Observers say China’s increased regional involvement are due to concerns that Afghan instability and the presence of anti-China militants in Pakistani border areas could fuel Xinjiang troubles More

This forum has been closed.
Comments
     
There are no comments in this forum. Be first and add one

Featured Videos

Your JavaScript is turned off or you have an old version of Adobe's Flash Player. Get the latest Flash player.
China Political Meeting Seeks to Improve Rule of Lawi
X
William Ide
October 20, 2014 10:23 AM
China’s communist leaders will host a top level political meeting this week, called the Fourth Plenum, and for the first time in the party’s history, rule of law will be a key item on the agenda. Analysts and Chinese media reports say the meetings could see the approval of long-awaited measures aimed at giving courts more independence and include steps to enhance an already aggressive and high-reaching anti-corruption drive. VOA’s Bill Ide has more from Beijing.
Video

Video China Political Meeting Seeks to Improve Rule of Law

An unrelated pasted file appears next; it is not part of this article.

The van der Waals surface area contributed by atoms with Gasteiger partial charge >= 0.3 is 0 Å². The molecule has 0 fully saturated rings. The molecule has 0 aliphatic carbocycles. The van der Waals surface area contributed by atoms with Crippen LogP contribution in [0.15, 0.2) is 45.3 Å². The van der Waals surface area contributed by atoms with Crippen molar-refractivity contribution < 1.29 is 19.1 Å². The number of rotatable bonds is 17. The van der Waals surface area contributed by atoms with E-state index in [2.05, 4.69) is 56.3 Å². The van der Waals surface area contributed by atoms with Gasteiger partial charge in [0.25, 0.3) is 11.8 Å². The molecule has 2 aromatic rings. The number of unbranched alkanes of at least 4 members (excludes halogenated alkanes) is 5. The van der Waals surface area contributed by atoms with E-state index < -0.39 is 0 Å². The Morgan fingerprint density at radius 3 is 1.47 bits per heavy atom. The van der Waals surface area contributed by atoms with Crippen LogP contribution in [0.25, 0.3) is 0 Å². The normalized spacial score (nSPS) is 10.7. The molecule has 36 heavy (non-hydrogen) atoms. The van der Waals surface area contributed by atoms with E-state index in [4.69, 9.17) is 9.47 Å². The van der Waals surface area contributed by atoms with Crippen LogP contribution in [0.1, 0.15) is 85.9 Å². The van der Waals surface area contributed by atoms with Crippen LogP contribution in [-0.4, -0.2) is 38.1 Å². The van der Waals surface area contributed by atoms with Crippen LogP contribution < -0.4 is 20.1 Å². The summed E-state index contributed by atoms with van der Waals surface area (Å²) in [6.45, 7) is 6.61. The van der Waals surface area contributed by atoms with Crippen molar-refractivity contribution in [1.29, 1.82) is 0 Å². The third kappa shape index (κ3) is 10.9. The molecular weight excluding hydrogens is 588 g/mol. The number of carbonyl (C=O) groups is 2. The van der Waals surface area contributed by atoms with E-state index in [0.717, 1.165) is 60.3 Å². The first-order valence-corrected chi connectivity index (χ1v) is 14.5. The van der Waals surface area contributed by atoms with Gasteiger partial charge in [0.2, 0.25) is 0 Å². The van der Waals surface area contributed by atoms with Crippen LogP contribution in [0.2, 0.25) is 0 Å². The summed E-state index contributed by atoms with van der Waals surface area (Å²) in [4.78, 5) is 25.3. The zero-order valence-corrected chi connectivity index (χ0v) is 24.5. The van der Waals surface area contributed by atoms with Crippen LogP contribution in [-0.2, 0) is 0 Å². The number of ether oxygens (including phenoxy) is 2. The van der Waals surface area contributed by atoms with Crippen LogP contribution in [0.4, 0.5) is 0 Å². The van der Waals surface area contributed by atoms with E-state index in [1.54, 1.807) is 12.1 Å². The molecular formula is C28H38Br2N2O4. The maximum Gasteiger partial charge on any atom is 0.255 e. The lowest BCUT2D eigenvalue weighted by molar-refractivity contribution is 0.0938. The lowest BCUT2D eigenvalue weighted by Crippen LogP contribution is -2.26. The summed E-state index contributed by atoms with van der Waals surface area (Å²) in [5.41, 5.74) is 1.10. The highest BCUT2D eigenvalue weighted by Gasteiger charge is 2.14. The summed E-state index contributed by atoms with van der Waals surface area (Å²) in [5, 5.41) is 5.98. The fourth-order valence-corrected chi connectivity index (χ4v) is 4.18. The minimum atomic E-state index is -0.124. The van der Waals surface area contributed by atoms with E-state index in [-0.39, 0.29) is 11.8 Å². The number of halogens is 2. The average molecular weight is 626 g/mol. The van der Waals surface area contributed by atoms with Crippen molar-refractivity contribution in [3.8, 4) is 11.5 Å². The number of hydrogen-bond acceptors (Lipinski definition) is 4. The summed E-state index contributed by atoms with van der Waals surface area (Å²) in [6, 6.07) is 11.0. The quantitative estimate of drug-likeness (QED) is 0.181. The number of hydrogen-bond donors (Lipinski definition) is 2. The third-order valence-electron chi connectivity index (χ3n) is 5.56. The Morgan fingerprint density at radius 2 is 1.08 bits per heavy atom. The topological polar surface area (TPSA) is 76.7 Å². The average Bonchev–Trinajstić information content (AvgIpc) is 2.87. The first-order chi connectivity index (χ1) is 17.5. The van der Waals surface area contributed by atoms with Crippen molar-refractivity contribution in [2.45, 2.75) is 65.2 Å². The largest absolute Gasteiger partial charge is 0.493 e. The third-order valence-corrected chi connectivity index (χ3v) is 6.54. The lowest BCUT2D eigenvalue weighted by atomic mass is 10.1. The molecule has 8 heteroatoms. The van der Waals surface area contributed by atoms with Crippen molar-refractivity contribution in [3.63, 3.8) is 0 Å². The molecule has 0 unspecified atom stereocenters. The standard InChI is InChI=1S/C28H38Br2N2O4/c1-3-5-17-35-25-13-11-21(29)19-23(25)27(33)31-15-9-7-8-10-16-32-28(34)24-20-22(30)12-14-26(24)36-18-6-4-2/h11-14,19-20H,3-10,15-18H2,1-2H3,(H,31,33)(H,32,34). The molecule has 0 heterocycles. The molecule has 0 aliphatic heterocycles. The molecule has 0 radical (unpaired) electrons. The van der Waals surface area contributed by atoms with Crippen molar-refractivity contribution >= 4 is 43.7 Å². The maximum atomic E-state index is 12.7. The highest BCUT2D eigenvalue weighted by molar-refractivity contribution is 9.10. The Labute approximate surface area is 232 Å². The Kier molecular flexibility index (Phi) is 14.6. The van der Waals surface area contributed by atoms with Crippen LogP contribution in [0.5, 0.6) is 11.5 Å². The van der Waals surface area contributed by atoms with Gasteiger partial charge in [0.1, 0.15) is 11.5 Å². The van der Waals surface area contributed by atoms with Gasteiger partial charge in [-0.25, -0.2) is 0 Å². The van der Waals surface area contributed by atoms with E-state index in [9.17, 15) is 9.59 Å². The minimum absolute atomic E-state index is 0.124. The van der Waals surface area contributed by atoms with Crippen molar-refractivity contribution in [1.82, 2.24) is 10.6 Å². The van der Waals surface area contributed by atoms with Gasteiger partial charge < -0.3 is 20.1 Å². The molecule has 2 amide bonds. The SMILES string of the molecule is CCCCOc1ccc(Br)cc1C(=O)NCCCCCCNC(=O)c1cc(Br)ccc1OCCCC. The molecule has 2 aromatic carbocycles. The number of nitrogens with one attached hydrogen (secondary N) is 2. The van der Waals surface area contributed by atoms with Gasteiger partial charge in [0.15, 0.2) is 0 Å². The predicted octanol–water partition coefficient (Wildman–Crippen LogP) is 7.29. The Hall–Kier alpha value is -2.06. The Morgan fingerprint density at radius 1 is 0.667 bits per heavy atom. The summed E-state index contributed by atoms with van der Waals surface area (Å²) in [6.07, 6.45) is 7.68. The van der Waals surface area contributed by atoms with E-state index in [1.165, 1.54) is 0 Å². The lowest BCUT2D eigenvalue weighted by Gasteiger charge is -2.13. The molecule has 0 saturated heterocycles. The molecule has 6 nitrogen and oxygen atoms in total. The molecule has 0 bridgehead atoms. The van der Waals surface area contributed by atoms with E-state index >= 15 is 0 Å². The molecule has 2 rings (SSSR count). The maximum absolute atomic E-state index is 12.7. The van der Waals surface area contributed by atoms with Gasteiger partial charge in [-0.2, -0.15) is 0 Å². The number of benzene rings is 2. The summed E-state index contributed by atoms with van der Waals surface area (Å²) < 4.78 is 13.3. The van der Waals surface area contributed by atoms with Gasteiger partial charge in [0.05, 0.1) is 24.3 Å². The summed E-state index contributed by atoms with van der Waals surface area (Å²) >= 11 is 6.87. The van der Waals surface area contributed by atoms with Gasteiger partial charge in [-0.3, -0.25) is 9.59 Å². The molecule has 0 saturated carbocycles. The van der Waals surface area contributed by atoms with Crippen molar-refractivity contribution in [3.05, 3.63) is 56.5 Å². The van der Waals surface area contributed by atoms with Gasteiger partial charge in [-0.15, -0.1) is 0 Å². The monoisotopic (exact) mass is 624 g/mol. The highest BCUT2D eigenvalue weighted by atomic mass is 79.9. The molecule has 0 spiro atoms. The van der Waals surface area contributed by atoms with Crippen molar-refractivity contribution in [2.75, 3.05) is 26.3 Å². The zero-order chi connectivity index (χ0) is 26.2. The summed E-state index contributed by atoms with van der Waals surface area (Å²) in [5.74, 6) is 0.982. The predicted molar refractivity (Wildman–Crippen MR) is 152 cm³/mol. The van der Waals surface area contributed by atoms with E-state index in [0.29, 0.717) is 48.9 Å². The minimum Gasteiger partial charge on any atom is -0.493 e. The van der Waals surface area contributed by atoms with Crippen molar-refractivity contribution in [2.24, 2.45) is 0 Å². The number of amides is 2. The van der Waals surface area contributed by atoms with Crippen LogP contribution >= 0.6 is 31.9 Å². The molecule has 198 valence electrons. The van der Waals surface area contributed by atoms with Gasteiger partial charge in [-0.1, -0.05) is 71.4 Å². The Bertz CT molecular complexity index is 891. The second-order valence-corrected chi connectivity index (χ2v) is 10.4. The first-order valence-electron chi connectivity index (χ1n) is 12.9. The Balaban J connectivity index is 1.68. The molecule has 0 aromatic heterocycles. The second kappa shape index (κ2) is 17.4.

China’s communist leaders will host a top level political meeting this week, called the Fourth Plenum, and for the first time in the party’s history, rule of law will be a key item on the agenda. Analysts and Chinese media reports say the meetings could see the approval of long-awaited measures aimed at giving courts more independence and include steps to enhance an already aggressive and high-reaching anti-corruption drive. VOA’s Bill Ide has more from Beijing.
Video

Video Ebola Orphanage Opens in Sierra Leone

Sierra Leone's first Ebola orphanage has opened in the Kailahun district. Hundreds of children orphaned since the beginning of the Ebola outbreak face stigma and rejection with nobody to care for them. Adam Bailes reports for VOA about a new interim care center that's aimed at helping the growing number of children affected by Ebola.
Video

Video Latinas Converting to Islam for Identity, Structure